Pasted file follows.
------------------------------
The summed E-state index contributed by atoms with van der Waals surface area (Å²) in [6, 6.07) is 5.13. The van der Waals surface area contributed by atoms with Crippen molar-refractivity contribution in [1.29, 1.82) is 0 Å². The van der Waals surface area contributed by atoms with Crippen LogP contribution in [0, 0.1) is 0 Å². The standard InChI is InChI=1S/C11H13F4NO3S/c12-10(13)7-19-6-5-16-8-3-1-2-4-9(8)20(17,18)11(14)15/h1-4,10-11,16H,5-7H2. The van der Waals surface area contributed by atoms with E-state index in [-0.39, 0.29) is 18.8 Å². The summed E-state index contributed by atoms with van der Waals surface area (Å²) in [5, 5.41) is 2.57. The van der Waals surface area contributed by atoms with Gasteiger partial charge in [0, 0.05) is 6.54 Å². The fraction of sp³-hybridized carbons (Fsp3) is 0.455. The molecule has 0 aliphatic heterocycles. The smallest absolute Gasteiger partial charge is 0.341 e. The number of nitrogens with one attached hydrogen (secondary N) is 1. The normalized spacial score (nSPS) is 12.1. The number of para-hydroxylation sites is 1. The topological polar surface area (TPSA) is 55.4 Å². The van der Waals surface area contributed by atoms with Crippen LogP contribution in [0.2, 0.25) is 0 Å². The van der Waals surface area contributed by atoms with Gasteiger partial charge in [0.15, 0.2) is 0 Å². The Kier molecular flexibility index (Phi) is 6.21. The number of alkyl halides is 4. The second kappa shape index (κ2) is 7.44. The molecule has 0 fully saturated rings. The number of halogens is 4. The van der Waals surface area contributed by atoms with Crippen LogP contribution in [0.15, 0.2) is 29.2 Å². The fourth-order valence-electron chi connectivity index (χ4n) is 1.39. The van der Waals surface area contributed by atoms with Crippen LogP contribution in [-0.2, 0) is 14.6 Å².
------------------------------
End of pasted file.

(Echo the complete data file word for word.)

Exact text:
The summed E-state index contributed by atoms with van der Waals surface area (Å²) in [6, 6.07) is 5.13. The van der Waals surface area contributed by atoms with Crippen molar-refractivity contribution in [1.29, 1.82) is 0 Å². The van der Waals surface area contributed by atoms with Crippen LogP contribution in [0, 0.1) is 0 Å². The standard InChI is InChI=1S/C11H13F4NO3S/c12-10(13)7-19-6-5-16-8-3-1-2-4-9(8)20(17,18)11(14)15/h1-4,10-11,16H,5-7H2. The van der Waals surface area contributed by atoms with E-state index in [-0.39, 0.29) is 18.8 Å². The summed E-state index contributed by atoms with van der Waals surface area (Å²) in [5, 5.41) is 2.57. The van der Waals surface area contributed by atoms with Gasteiger partial charge in [0, 0.05) is 6.54 Å². The fraction of sp³-hybridized carbons (Fsp3) is 0.455. The molecule has 0 aliphatic heterocycles. The smallest absolute Gasteiger partial charge is 0.341 e. The number of nitrogens with one attached hydrogen (secondary N) is 1. The normalized spacial score (nSPS) is 12.1. The number of para-hydroxylation sites is 1. The topological polar surface area (TPSA) is 55.4 Å². The van der Waals surface area contributed by atoms with Crippen LogP contribution in [0.2, 0.25) is 0 Å². The van der Waals surface area contributed by atoms with Gasteiger partial charge in [0.15, 0.2) is 0 Å². The Kier molecular flexibility index (Phi) is 6.21. The number of alkyl halides is 4. The second kappa shape index (κ2) is 7.44. The molecule has 0 fully saturated rings. The number of halogens is 4. The van der Waals surface area contributed by atoms with Crippen LogP contribution in [0.15, 0.2) is 29.2 Å². The fourth-order valence-electron chi connectivity index (χ4n) is 1.39. The van der Waals surface area contributed by atoms with Crippen LogP contribution in [-0.2, 0) is 14.6 Å².